1. IV and DV
2. Pretesting and post-testing
3. Control and Experimental Groups

22

What are the Independent and Dependent variables?

Independent = Cause/Stimulus
Dependent = Effect

23

What is change attributed to in experiments?

Independent Variable

24

What is the difference between the experimental group and the control group?

Exp. group = gets the stimulus
Control group = does not receive stimulus (may receive placebo or some other comparative treatment)
-->Compare both groups to examine effect of stimulus
-->Guard against events outside the experiment

25

In an experiment, what do you measure before and after adding a stimulus?

Dependent variable

26

What is the main purpose of Phase I Clinical Trials?

Safety and side effects in heathy patients

27

What is the main purpose of Phase II Clinical Trials?

Ideal dosing in diseased patients

28

What is the main purpose of Phase III Clinical Trials?

Experimental treatment vs. control

29

What is the main purpose of Phase IV Clinical Trials?

Continued evaluation of FDA- approved therapy for long term effects

30

What is the Hawthorne Effect?

Researcher attention affects behavior

31

What is Double-blind?

Researcher and respondents don't know control or exp.

32

What is a One-shot case study?

Apply stimulus, measure DV afterwards

33

What is One-group pretest-posttest?

Measure DV, apply stimulus, measure DV

34

What is Static-group comparison?

-Two groups
-Only one gets the stimulus
-No pre-test

35

What is External Invalidity?

Applicability to the real world is lacking.

36

What is Internal Invalidity?

Anything other than the stimulus that influences results.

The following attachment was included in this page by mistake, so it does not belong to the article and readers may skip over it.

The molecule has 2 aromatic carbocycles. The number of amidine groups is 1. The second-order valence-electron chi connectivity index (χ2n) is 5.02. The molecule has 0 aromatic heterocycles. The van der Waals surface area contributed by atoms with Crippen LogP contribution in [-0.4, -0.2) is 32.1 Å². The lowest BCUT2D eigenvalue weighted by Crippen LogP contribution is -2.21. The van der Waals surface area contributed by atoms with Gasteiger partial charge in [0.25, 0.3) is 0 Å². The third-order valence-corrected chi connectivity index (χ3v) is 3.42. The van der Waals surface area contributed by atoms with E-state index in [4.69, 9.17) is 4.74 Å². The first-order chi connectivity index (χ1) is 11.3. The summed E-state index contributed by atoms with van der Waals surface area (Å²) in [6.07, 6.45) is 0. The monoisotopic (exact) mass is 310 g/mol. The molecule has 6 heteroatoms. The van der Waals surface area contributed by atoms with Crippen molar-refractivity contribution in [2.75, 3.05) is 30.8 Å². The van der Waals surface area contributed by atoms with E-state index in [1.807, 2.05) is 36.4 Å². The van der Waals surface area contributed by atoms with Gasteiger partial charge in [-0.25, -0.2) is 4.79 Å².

37

What are sources of Internal Invalidity?

-History
--> Current Events
-Maturation
--> People change over time
-Testing
--> Act of testing will influence behavior
-Instrumentation
--> Any change in instrumentation can influence results

38

What can invalidate Statistical Regression?

Extremes can bias stimulus results

39

What can invalidate Selection bias?

Groups need to be comparable

40

What can invalidate Experimental mortality?

Subjects drop out of experiment

41

What can invalidate causal time order?

Cause must come before the effect

42

What can diffusion of treatments do to a study?

Contamination of the control group

43

What can compensation do to a study?

Incentive or stimulus may bias groups

44

What can compensatory rivalry do to a study?

Control group may try to make up for lack of stimulus

45

What can demoralization do to a study?

Control group may become discouraged by the lack of stimulus

46

What is the weakness of experimental designs?

Artificiality

47

What are the strengths of experimental designs?

-Isolating IV (causal influence)
-Easy to replicate
-Scientifically rigorous

48

What is another name for Experimental?

Clinical trail

49

What is another name for Cross-sectional?

Prevalence

50

What is another name for Retrospective?

Case-control

51

What is another name for Prospective?

Cohort Study (a type of longitudinal observational design)

52

What is controlled (experimental) research?

In some texts and writings, compared against all other types of "non-controlled" studies

53

What are Observational Studies?

-Case-Control (A type of observational study)
-Also case-history study
-Often compares diseases or events or exposures that have happened already. "Cases" are compared to non-cases, or "controls" in relation to certain risk and protective factors.
-The term retrospective often accompanies this case-control design in biostats writings, although any report or point of data from the past can be viewed as retrospective

54

What is an example of observational studies?

A group of recently pregnant women who had miscarriages is compared to a group of women who went to full term. The groups are interviewed about caffeine use during their first trimester to look for a correlation between caffeine and miscarriage (Note potential for recall bias)